Play ball. The Nationals are looking to carry the momentum from their 2019 World Series championship when the ‘20 season opens July 23 or 24 with a shortened 60-game regular season.
The team remains mostly intact from its first title in franchise history. The pitching staff, which threw 153 innings in the postseason, has had more time to recover from the lengthy run. Watch for young talent, like Juan Soto and Victor Robles, to continue their emergence early in their Major League careers.
Last year, the Nats were 27-33 after 60 games on June 4. But that was less than two weeks after their 19-31 start, and, well, things turned out quite differently by the end of the year.
Let’s dive into some key questions for the Nationals this season:
When will camp start, and where?
Camp is scheduled to open on July 1, when pitchers and catchers report first. Preseason action is expected to be held at Nationals Park.
When is Opening Day?
Opening Day is slated for July 23 or 24.
Which teams will be on the schedule?
The schedule will be designed to limit travel. The Nationals will face each of their National League East opponents -- the Braves, Marlins, Mets and Phillies -- 10 times. The remaining 20 games will include Interleague Play against American League East clubs, split between the Blue Jays, Orioles, Rays, Red Sox and Yankees.
How are the Nationals’ injured players doing?
Veteran reliever Will Harris was sidelined during Spring Training with a left abdomen injury and was nearing his return when play was halted. Since then, Harris has been working out with fellow Major Leaguers in his neighborhood in preparation to pitch at a higher frequency over a condensed season, he told MLB Network last month.
What are some competitions to watch when camp resumes?
The starting spot at third base has not been finalized. Carter Kieboom was given the opportunity to earn the job in the spring, and the team will eye his development when camp resumes. If the Nats do not believe Kieboom will be ready to go at third for Opening Day, veteran Asdrúbal Cabrera -- who has been mentoring Kieboom -- can fill that role.
The 26th roster spot is still up for grabs. Emilio Bonifácio and Andrew Stevenson emerged as contenders in Florida, though Washington’s needs could change with the new designated-hitter rule for the NL. Bonifácio would give the club options at multiple infield and outfield positions, and Stevenson could be a fifth outfielder who has been utilized in the past as a left-handed pinch hitter.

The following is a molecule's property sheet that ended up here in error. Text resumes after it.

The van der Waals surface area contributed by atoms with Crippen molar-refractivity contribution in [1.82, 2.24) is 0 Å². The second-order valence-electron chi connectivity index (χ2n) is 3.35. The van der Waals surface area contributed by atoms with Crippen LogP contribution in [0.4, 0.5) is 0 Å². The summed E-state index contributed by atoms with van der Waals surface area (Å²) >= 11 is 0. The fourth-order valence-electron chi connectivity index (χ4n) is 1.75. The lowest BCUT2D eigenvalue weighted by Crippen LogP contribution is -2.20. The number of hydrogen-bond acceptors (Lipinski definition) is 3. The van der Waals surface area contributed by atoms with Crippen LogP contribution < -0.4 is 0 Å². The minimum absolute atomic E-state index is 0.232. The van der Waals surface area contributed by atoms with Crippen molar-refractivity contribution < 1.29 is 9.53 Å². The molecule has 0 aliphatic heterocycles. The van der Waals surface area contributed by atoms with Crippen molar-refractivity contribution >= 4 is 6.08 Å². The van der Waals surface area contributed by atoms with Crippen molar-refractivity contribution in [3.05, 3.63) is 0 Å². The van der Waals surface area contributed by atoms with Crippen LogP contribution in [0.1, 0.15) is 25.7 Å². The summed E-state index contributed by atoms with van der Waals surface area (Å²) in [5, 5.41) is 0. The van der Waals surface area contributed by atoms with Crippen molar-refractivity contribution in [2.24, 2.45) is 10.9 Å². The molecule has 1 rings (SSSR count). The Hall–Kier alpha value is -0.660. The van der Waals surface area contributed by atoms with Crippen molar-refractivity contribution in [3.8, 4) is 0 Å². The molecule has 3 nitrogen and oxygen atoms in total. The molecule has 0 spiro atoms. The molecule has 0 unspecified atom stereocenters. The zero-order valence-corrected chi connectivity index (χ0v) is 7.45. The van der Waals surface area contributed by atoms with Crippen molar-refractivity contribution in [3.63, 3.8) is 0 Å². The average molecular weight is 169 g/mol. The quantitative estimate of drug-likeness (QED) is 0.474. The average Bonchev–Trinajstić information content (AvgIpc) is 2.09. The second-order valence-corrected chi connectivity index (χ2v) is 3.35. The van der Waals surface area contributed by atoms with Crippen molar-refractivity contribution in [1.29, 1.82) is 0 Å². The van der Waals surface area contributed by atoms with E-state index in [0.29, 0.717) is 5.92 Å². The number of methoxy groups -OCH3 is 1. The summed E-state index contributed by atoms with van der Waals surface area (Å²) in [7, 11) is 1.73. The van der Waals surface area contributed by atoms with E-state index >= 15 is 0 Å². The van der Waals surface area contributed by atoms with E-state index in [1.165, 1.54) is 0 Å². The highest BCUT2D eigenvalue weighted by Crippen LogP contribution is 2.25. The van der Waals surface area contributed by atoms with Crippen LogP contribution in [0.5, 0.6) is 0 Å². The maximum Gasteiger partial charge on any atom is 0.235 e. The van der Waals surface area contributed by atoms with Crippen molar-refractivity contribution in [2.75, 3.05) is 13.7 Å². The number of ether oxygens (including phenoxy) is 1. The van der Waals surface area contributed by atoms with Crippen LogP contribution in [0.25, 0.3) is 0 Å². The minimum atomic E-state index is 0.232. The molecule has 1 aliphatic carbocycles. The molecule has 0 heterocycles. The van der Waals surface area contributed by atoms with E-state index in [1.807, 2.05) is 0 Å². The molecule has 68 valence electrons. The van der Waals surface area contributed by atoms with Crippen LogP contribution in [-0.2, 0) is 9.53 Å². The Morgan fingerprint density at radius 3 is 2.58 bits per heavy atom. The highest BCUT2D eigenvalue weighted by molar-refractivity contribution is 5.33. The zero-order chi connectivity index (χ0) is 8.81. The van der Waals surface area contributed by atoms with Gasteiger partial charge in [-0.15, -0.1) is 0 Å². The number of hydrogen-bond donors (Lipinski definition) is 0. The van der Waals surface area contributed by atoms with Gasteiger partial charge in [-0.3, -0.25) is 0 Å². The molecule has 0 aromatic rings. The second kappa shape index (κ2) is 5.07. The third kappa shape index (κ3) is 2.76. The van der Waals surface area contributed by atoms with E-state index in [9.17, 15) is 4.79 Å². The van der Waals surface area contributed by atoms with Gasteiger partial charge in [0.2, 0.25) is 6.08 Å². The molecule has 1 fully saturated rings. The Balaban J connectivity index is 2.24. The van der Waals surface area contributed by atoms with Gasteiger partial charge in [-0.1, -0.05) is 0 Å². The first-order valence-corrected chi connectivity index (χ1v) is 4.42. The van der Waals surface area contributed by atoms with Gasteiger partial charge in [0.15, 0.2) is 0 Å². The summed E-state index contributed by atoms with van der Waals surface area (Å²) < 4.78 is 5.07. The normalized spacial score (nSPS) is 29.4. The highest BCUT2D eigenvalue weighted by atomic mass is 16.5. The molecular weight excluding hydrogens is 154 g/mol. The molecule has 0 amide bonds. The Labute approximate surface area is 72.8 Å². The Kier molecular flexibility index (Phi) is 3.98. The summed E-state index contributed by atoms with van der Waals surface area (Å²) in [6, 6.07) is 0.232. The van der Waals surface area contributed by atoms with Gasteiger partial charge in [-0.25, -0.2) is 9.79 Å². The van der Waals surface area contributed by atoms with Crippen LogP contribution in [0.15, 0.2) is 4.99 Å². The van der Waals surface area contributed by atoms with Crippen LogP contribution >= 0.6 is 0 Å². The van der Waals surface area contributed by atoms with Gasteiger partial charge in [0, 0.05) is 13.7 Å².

Who will serve as the DH?
The Nationals’ roster was constructed for versatility, so they have options here. Howie Kendrick claimed the spot during the World Series last season, and having him at-bat worked out pretty well. Washington also could look to veterans Eric Thames, who is expected to share time at first base with Kendrick and Ryan Zimmerman, and Cabrera.
How will rosters be different? How will those changes affect the Nationals?
The most notable change for NL teams is the implementation of the DH.
Teams can invite 60 players to Major League camp, and that roster -- known as the "Player Pool" -- has to be submitted by 4 p.m. ET Sunday. In order to be eligible during the season, individuals must be included within the Player Pool.
The season will open with 30-man active rosters. Players not in that group will go to an Alternate Training Site, likely a nearby Minor League affiliate ballpark. The roster will be reduced to 28 players after two weeks, then to 26 players after four weeks. A 27th player can be added for doubleheaders.
Up to three Taxi Squad players can be carried on the road, and one must be a catcher if all three spots are being utilized. These players, who will be selected from the 60-man Player Pool, are options to replace injured or COVID-19 infected players.
With the expanded rosters, the Nationals could get a look at their pool of prospects or bubble players who had been vying for spots in Spring Training. All three pitchers who had been competing for the No. 5 starter role -- Fedde, Ross and Voth -- could be carried, with two in the bullpen.
Key dates for roster moves include the Trade Deadline on Aug. 31 and the cutoff for adding postseason-eligible players to the Major League roster on Sept. 15.
How can I watch the games?
Out-of-market Nationals games can be streamed LIVE on MLB.TV on your favorite supported devices.
How can I listen?
Every Nationals game can be heard LIVE online or on the go with MLB Audio.